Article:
Thursday, March 05, 2015
It's a tale with two scripts. One is the story presented by Stephen Harper, his PMO, the RCMP and others. The other is the account presented by disgraced senator Mike Duffy. At least one side isn't telling the truth.
Who to believe? We'll have to wait until all the evidence is in but I figure the truth has come, quite inadvertently, from senator Duffy.
There is one piece of evidence, the unintended disclosure of which, set this whole business in motion. It's an e-mail - candid, descriptive and, most importantly, contemporaneous with the events. When Duffy circulated the e-mail to his confidantes he believed, quite mistakenly, that they would hold it in confidence. That's what confidantes do, isn't it? Only somehow it wound up in the hands of CTV reporter, Bob Fife, and the rest is history.
The e-mail describes the events that we now know occured. Duffy, perhaps boastfully, wrote that a deal was in place to make his Senate expenses problem go away. He described four elements. He would be given the money to cover his Senate tab. He was to use that money to cut his own cheque for repayment. In exchange he was to say nothing further publicly and he was to stop co-operating with the audit team appointed by the Senate. He added that, as part of the deal he was also promised that the Senate audit report would "go easy on me."
It was a deal intended to continue Duffy's role as fundraiser for the Harper Conservatives. Get Duffy off the hook and get him back out on the road where he was worth his considerable weight in campaign cheques. The guy was an engine for the Tories. They would point him in the right direction and hand him a ticket. He'd show up, press the flesh, and collect the money.
It was because Duffy spent so much time on the road, fundraising for the Prince of Darkness, that he narrowly failed to meet the residency requirement that landed him in hot water in the first place. He couldn't be in Prince Edward Island when he was in Calgary or Moncton or Nunavit. Without being in PEI for the requisite number of days he wasn't entitled to claim a living expense allowance.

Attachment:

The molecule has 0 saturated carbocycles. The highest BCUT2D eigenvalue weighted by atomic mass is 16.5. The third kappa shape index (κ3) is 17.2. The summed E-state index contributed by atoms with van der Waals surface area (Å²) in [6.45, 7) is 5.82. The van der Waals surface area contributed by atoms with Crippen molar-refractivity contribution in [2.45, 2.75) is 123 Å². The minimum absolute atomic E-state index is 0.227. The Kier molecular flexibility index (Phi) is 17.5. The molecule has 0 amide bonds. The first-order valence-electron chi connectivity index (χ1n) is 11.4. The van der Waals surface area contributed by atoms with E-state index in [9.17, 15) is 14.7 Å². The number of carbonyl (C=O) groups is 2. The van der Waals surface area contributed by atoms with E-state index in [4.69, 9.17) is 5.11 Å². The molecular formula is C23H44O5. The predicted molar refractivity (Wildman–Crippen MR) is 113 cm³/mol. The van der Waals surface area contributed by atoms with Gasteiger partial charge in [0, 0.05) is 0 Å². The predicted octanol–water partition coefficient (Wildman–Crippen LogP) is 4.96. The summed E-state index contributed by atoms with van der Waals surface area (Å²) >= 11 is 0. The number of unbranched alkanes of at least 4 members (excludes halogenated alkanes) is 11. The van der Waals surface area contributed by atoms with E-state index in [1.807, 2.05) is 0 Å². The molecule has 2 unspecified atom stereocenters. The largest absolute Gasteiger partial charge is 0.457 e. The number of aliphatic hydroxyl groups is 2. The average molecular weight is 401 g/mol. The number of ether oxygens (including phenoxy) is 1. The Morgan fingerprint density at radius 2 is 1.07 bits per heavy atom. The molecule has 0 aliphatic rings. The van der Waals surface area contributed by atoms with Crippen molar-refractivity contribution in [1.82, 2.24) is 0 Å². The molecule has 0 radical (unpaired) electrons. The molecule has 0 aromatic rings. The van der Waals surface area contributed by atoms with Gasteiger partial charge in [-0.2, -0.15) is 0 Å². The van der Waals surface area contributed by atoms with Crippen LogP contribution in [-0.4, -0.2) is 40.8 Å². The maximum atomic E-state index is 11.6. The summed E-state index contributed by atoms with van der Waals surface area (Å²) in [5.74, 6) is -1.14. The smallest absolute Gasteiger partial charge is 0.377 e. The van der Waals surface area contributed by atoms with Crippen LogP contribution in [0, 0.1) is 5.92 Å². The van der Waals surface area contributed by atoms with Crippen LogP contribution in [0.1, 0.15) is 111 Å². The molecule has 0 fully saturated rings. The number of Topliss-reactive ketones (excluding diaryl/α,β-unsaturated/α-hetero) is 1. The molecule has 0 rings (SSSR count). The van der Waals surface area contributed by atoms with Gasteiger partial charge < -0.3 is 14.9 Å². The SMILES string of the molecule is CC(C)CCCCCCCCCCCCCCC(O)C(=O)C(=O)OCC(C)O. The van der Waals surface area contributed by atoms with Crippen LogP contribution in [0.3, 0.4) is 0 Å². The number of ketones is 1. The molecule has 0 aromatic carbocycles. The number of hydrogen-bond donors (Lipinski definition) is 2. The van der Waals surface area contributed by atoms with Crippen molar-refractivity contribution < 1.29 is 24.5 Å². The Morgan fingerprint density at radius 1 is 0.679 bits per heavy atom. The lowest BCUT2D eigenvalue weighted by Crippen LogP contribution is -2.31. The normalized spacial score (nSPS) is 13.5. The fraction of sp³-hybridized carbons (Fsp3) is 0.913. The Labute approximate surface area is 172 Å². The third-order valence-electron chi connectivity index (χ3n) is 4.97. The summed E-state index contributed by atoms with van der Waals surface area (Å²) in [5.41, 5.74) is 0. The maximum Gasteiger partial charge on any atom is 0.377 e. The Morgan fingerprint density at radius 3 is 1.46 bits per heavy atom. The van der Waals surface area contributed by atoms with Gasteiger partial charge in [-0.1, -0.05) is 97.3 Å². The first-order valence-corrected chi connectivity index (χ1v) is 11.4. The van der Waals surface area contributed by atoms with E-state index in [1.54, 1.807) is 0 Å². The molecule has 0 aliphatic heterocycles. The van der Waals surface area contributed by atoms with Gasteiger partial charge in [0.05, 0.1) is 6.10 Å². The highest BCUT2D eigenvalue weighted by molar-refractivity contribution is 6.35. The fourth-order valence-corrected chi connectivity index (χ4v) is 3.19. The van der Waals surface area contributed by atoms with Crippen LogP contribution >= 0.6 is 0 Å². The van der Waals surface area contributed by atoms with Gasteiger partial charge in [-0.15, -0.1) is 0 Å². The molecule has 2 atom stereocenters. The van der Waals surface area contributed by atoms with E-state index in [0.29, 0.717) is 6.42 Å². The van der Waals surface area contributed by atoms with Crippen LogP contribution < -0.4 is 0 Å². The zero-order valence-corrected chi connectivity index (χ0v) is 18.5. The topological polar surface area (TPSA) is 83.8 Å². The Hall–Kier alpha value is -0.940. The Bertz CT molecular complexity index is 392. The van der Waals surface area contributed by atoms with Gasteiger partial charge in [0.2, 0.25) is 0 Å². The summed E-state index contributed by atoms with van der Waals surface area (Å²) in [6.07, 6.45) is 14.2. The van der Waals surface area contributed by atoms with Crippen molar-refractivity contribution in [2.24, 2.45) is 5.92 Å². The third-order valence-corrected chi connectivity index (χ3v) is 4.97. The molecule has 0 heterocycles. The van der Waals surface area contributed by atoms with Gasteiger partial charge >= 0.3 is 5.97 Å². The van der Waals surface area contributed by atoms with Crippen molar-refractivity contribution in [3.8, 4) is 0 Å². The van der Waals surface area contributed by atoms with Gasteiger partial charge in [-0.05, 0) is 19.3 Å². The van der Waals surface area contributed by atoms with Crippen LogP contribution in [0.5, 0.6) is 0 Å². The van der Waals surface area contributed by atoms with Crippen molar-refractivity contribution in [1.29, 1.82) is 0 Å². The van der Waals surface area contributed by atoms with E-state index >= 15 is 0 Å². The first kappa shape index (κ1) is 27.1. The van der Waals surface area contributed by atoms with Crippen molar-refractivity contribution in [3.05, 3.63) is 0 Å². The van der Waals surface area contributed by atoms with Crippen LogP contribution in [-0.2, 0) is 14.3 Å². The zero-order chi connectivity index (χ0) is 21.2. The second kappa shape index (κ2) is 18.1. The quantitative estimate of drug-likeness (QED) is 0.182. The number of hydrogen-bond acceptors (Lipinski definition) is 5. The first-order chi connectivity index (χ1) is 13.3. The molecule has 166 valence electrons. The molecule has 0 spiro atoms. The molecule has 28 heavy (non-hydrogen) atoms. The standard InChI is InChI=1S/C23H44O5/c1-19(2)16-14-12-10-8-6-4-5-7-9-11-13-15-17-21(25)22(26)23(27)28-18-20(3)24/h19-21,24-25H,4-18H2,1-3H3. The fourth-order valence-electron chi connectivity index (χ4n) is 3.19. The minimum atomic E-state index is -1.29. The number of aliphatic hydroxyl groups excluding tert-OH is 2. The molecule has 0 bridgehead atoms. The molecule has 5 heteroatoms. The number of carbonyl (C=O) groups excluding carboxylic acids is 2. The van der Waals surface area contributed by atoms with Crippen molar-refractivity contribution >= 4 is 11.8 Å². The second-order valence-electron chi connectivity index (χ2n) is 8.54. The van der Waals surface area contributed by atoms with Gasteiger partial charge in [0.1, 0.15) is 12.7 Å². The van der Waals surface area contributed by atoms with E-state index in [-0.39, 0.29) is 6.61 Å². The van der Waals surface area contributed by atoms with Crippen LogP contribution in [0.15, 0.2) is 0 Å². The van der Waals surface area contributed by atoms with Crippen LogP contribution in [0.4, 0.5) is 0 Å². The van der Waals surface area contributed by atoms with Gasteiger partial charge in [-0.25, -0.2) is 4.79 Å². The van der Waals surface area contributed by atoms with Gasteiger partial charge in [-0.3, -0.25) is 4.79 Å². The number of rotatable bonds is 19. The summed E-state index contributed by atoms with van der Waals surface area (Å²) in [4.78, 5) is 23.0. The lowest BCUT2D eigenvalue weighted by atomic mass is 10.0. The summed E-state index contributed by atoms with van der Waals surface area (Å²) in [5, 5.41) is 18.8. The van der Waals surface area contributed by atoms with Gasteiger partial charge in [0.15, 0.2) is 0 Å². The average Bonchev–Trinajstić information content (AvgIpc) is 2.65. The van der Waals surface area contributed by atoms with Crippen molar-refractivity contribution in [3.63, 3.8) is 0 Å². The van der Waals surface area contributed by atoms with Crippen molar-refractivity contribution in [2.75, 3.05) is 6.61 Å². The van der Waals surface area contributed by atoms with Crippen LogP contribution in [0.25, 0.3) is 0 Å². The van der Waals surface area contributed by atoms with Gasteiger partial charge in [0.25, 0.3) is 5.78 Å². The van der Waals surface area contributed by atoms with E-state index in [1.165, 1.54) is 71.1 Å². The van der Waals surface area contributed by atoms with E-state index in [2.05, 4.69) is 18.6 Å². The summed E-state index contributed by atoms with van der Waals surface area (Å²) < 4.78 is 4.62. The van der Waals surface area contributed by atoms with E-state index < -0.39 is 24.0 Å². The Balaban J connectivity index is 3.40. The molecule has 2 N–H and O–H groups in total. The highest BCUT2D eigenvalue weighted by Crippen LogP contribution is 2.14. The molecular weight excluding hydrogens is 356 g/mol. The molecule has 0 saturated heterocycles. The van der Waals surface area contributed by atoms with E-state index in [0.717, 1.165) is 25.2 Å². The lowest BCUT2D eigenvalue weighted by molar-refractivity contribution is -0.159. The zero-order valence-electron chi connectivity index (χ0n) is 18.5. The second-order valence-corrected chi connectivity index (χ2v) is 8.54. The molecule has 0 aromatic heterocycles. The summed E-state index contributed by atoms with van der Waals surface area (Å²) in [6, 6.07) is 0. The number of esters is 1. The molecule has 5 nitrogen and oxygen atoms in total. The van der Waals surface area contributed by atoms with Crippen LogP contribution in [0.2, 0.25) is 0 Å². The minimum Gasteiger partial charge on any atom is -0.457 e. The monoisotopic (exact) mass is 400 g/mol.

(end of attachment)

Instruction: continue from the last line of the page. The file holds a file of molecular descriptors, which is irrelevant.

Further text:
Back to the scandal. The timing of that ill-fated e-mail is everything. It happened contemporaneously with the events described. Duffy said the Senate audit report would go easy on him and it subsequently did when it was laundered by Tory senators Carolyn Stewart-Olsen and David Tkachuk.
It's this promise, allegedly with Harper's knowledge, that constitutes the bribery that the RCMP, so conservatively chooses to ignore. That was Harper or his very closest aides promising to intervene with, corrupt if you like, the Senate audit process to procure a favourable result for the Senator from Prince Edward Island. When it comes to that the only conclusion is that the RCMP is choosing to look the other way. Why? That's easy. Where does it lead?
The RCMP has to ignore the audit fixing element for it to justify not charging the principals to the deal - Nigel Wright, Benjamin Perrin, perhaps Harper himself. They've already said that Duffy is to be condemned for accepting a bribe but the people plainly involved in offering and facilitating that bribe - two of them lawyers - are not culpable of any criminal wrongdoing.
A bribe is many things but it's not unilateral. It requires an offer or demand and acceptance, and the transmission of the bribe from one person, the giver, to another person, the recipient.
It's quite believable that Duffy did resist repaying the housing allowance. He felt the party was responsible for keeping him on the non-stop. cross-Canada fundraising campaign that prevented him from logging enough days in PEI to meet the requirements. Long before the expense issue even arose a mutual friend would tell me he worried about the strain that Duffy's party exertions might be taking on the senator's wonky heart.
Wright, Perrin, Harper and others have already made statements that stand to be weighed against that all-important e-mail, the one that wound up in Fife's hands. They tell a considerably different story, that doesn't match Duffy's account. As I recall it, Perrin, Harper's personal in-house lawyer, at one point said he wasn't involved at all and yet it seems it was Perrin who effected the delivery of Wright's cheque to Duffy's then solicitor.
The Conservatives clearly hope the Duffy trial will put an end to this matter. It might be just the beginning.